WORDS by Kieran Morrissey

So you've decided to pack up your life and head overseas on a working holiday. There really is nothing like living and working in another country to really get the full cultural experience. But before you're dreaming of having after works drinks in that cosy London pub, you need to basically terminate your life in your country of origin.

Now that might sound a little daunting but apart from your old bedroom at your parent's house, everything else is going to have changed by the time you get back, including maybe your friends. So follow our simple checklist to make sure you leave for your adventure feeling a sense of freedom rather then being tied back down.

1. Make set goals

For some people, an extended OS trip will probably be the one decent chance you get to live abroad so make the most of it and set some real goals for the time you're away. If you're using your time in another country to springboard to all the close neighbours then get your map out and circle the real sights you need to see before heading home. If you're wanting to travel to meet all the wonderful people in the world, make it a goal to make 3 lifelong friends over there.

2. Make sure you have enough mulah

Love it or hate it, money does actually make the world go round, or in your case, make you go around the world. Flights and visas are expensive, and so is that first week (or month) trying to set yourself up in a new home and with a new wardrobe. So well before you start trying to score cheap flights, grab that pen and paper and work out exactly what you're going to need along the way and how much it's going to cost. Check the exchange rate of where you're heading and easily save up enough money to live off for a few months. And if there's any big things on your goals list, include them too and book them early to save.

3. Give, sell, chuck or store your heart away

Now unless you've converted to Buddhism, chances are that over the years you've collected a whole lot of crap that you actually don't need anymore. So be prepared to be brutal in clearing it all out. Work out what you're taking which should be the basics, what you want to really keep and store away, and what you could sell to help improve your travel bank account. Get that eBay account flowing with the stuff people would actually buy, Gumtree the big furniture pieces, and hold a garage sale or market stall for all the rest of the crap. And just remember that 2 years from now, everything you own will be out of fashion so just get rid of it.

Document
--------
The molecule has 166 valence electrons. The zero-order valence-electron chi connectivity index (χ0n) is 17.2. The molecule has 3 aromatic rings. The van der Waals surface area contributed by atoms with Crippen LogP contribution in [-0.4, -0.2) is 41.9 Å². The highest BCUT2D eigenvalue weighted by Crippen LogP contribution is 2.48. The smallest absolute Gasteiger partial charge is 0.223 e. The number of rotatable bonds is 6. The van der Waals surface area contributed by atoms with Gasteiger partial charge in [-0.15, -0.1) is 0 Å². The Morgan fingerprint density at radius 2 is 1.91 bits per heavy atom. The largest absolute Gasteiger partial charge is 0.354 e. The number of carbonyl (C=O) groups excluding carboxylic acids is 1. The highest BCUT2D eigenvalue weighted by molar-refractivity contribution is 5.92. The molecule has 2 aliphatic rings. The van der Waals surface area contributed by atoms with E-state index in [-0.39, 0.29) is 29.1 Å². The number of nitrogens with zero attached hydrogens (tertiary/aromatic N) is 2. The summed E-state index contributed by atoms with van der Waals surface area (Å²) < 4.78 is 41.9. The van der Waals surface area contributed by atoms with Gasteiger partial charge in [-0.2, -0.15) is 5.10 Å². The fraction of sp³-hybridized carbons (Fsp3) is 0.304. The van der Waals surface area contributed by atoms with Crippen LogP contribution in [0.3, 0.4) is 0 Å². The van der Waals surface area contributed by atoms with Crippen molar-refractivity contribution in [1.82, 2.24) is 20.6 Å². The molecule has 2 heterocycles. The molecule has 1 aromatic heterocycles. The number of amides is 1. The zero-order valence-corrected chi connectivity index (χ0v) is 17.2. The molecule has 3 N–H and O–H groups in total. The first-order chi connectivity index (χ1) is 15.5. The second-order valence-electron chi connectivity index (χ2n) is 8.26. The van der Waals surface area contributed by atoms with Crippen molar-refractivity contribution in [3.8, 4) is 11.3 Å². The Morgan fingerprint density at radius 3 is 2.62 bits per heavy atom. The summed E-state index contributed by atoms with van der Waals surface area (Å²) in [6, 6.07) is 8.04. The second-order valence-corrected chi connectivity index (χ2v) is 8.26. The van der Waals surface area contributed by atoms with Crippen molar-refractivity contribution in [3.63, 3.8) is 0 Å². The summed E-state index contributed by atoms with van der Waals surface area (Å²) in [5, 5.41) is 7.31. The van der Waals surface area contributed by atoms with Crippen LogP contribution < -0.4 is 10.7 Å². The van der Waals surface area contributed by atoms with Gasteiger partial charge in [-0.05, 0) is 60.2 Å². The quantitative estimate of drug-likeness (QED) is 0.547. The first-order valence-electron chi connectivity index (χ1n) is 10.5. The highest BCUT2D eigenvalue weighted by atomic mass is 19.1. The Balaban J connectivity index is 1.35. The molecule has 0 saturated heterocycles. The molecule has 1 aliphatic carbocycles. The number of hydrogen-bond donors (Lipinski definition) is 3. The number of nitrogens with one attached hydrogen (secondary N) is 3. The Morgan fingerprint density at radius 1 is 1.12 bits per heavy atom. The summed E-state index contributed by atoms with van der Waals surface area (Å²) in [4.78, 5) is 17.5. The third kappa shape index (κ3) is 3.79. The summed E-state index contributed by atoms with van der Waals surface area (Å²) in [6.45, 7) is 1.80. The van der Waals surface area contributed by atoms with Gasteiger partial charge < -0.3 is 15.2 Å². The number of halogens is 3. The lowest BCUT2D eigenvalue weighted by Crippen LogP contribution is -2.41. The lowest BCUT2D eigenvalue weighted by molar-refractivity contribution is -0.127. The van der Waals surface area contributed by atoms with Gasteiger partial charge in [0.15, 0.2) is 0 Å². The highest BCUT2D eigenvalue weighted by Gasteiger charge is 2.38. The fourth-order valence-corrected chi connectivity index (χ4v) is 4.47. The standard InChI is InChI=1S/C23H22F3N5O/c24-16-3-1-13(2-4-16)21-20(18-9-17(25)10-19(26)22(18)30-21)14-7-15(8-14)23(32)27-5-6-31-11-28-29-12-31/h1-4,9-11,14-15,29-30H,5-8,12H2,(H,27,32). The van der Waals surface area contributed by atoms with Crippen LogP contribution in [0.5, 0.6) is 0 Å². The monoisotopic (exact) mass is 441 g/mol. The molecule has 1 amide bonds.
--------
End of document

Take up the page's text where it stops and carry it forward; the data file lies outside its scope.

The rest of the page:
4. Cancel all necessary accounts

This one might take a bit of time, but you don’t want to come home on a high to find out that you’ve accumulated 2 years’ worth of monthly bank fees, as a debt, which got sold to a creditor, and you now have a mark on your credit file. Chances are a bank account won’t stay open if there’s no activity on it for over 6 months. So either log in to your internet banking and put $10 in there from time to time or just close it down altogether. If you’ve moved out of your house, cancel the internet, gas, electricity, and even get your post redirected to another address for a month or 2 just to make sure you don’t miss a parking fine. Oh, and let the stupid electoral office know you’re overseas otherwise you could get fined for not voting in your all-important local council election.

5. Get your CV looking sharp